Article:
Client Side Rendering vs Server Side Rendering

Client Side Rendering vs Server Side Rendering for Web Application Development

When a user types a website’s URL into a browser’s search bar, a request is sent to the website’s server, and a web application delivers the requested page from the server to the browser. From there, subsequent pages are either delivered directly from the server (server-side rendering), or JavaScript is executed in the browser on your computer, making website content deliverable directly from the browser (client-side rendering). While most web users don’t really notice much difference between server-side rendering (SSR) or client-side rendering (SSR), for developers, deciding whether to configure a web app for CSR or SSR often poses a dilemma. 

SSR vs CSR

SSR vs CSR

Server-side rendering is a well-established traditional approach for displaying a web application’s content. It converts HTML files housed on the server into useful information, which is then sent back to the browser and displayed on the user’s screen in a matter of milliseconds.

With client-side rendering, after the initial source is loaded into the browser, website content is rendered entirely in the browser, eliminating the need for a different HTML page per route . With CSS, the browser only communicates with the server to obtain run-time data, and the user interface (UI) does not have to reload for each call to the server. While the initial page load speed is slower for the first page, it speeds up for subsequent pages. 

Neither CSR or SSR is superior to the other, and both have their strengths and weaknesses The choice comes down to the project’s specific priorities and use cases. Progressive web applications (PWAs) can be developed with either approach, although

ssr vs csr

dynamic content that is continually refreshed (think Instagram) is better served by CSR. Static pages perform just as well with more traditional SSR, and may fare better on search engines, since SSR is more accessible to crawlers and bots. 


ssr app

The Role of JavaScript

In the past, complete HTML pages had to be prepared on a server before they were sent to a browser for rendering, which is classic SSR. JavaScript frameworks changed all that by making it possible to render dynamic content directly from the browser. Using JavaScript, developers are now able to create web applications that are rendered entirely on the client side, which handles all data retrieval, logic, templating and routing. This eliminates the need for a different HTML page per route, and allows for dynamic rendering of each route on the client side, directly in the browser. 

CSR requires the loading of resources like HTML, CSS and JavaScript only one time over the lifespan of a web application. Once loaded, the browser executes JavaScript to retrieve dynamic data from the server. Thanks to JavaScript, data is the only element transmitted back and forth between browser and server on CSR web apps.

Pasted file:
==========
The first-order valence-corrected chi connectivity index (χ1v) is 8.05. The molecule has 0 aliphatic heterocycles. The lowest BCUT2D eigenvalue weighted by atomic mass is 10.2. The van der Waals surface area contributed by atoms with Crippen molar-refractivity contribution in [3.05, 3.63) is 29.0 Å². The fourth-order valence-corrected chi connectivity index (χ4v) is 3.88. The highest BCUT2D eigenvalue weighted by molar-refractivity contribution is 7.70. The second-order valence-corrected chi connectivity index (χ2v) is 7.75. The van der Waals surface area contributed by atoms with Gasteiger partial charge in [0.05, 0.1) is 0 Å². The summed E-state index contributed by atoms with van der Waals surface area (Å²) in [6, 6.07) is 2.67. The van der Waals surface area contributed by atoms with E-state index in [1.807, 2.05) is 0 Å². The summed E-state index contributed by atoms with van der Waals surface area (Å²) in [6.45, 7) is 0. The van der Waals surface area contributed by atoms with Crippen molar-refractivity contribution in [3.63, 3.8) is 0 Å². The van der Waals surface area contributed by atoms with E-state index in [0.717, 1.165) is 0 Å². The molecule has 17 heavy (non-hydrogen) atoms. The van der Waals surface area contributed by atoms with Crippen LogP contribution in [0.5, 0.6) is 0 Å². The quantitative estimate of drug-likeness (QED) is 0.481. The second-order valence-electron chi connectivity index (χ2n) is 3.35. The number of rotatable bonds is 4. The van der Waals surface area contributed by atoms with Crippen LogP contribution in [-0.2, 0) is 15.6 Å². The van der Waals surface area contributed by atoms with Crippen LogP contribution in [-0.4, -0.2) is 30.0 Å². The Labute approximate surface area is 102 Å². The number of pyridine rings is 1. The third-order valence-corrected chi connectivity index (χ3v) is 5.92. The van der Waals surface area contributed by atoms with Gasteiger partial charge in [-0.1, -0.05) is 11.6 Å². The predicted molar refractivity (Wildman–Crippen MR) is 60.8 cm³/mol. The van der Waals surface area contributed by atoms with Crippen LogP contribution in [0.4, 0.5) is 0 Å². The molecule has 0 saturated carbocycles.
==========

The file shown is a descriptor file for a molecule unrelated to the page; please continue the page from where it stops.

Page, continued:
Differences Between CSR vs SSR Web Apps

Main Differences Between CSR vs SSR Web Apps

  1. Page Loading Speed: The time that elapses between a browser request and a server rendering is the page load time. While fast and slow are relative terms, a page that loads extremely slowly can negatively affect user experience. For SSR, page access is relatively fast across the board, while the loading speed of a site’s initial page is a bit slow with CSR, but speeds up with additional pages. 
  2. Caching: A cache is a temporary storage location for files so they can be quickly accessed. Both browsers and servers use caching mechanisms for a user’s reusable scripts, speeding up both CSR and SSR. The key difference is that CSR web apps can run without an Internet connection once they are rendered in the browser, while SSR apps require a connection to send requests to the server.

SEO: Search engines use automated bots to crawl your website’s metadata to understand its content. That information is used to rank your page in the SE’s results listing. SSR pages are inherently optimized for search bots, since they already contain all their metadata. CSR pages, on the other hand, use plugins or

library modules to execute metadata for each page with JavaScript, meaning metadata is changed from one page to another, making it less friendly to search crawlers.

Which to Choose: SSR vs CSR

Which to Choose: SSR vs CSR

As frameworks become more sophisticated and efficient, and as web applications become more dynamic and interactive, developers are drifting more toward CSR for web applications. With CSR, developers only have to think about the client code, since the app’s functionality is not married to the server. But CSR is not necessary or preferable for every app. In cases where time-to-content and SEO are critical, SSR may be a better choice.

Web Application Development at Tateeda

Web Application Development at Tateeda

As web app development matures, a growing number of tools and options are available to developers. To build a high-quality web application that performs flawlessly, you need a development team with experience that understands the use cases and advantages of various frameworks, languages and tools, and how they interact with one another. 

The software development professionals at Tateeda have the experience and expertise necessary to leverage the best tools and practices for software development. Contact us today, and let us build a custom web application that meets and exceeds your requirements and expectations.


Igor Kravchuk

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